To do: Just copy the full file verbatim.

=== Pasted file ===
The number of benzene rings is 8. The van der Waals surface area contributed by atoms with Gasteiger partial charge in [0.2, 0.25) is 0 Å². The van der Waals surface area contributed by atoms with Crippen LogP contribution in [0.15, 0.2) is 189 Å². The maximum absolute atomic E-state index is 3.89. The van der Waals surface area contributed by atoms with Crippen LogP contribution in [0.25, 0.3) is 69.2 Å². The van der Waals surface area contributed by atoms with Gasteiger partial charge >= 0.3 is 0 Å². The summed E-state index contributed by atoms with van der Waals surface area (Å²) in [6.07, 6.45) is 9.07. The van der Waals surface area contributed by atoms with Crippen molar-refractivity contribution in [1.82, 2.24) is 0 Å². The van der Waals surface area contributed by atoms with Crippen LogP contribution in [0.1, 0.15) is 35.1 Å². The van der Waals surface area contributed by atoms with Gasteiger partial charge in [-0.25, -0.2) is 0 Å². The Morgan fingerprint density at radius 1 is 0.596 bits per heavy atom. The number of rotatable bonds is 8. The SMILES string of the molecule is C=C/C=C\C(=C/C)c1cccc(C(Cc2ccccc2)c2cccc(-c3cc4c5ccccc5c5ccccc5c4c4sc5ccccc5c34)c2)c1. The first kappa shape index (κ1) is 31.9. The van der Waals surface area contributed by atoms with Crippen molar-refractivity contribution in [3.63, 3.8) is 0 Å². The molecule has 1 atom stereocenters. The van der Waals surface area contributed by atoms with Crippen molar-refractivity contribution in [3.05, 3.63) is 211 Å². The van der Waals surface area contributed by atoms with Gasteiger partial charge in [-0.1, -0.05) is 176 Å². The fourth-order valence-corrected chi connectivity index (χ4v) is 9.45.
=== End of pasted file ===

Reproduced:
The number of benzene rings is 8. The van der Waals surface area contributed by atoms with Gasteiger partial charge in [0.2, 0.25) is 0 Å². The van der Waals surface area contributed by atoms with Crippen LogP contribution in [0.15, 0.2) is 189 Å². The maximum absolute atomic E-state index is 3.89. The van der Waals surface area contributed by atoms with Crippen LogP contribution in [0.25, 0.3) is 69.2 Å². The van der Waals surface area contributed by atoms with Gasteiger partial charge >= 0.3 is 0 Å². The summed E-state index contributed by atoms with van der Waals surface area (Å²) in [6.07, 6.45) is 9.07. The van der Waals surface area contributed by atoms with Crippen molar-refractivity contribution in [1.82, 2.24) is 0 Å². The van der Waals surface area contributed by atoms with Crippen LogP contribution in [0.1, 0.15) is 35.1 Å². The van der Waals surface area contributed by atoms with Gasteiger partial charge in [-0.25, -0.2) is 0 Å². The Morgan fingerprint density at radius 1 is 0.596 bits per heavy atom. The number of rotatable bonds is 8. The SMILES string of the molecule is C=C/C=C\C(=C/C)c1cccc(C(Cc2ccccc2)c2cccc(-c3cc4c5ccccc5c5ccccc5c4c4sc5ccccc5c34)c2)c1. The first kappa shape index (κ1) is 31.9. The van der Waals surface area contributed by atoms with Crippen molar-refractivity contribution in [3.63, 3.8) is 0 Å². The molecule has 1 atom stereocenters. The van der Waals surface area contributed by atoms with Crippen molar-refractivity contribution in [3.05, 3.63) is 211 Å². The van der Waals surface area contributed by atoms with Gasteiger partial charge in [-0.1, -0.05) is 176 Å². The fourth-order valence-corrected chi connectivity index (χ4v) is 9.45.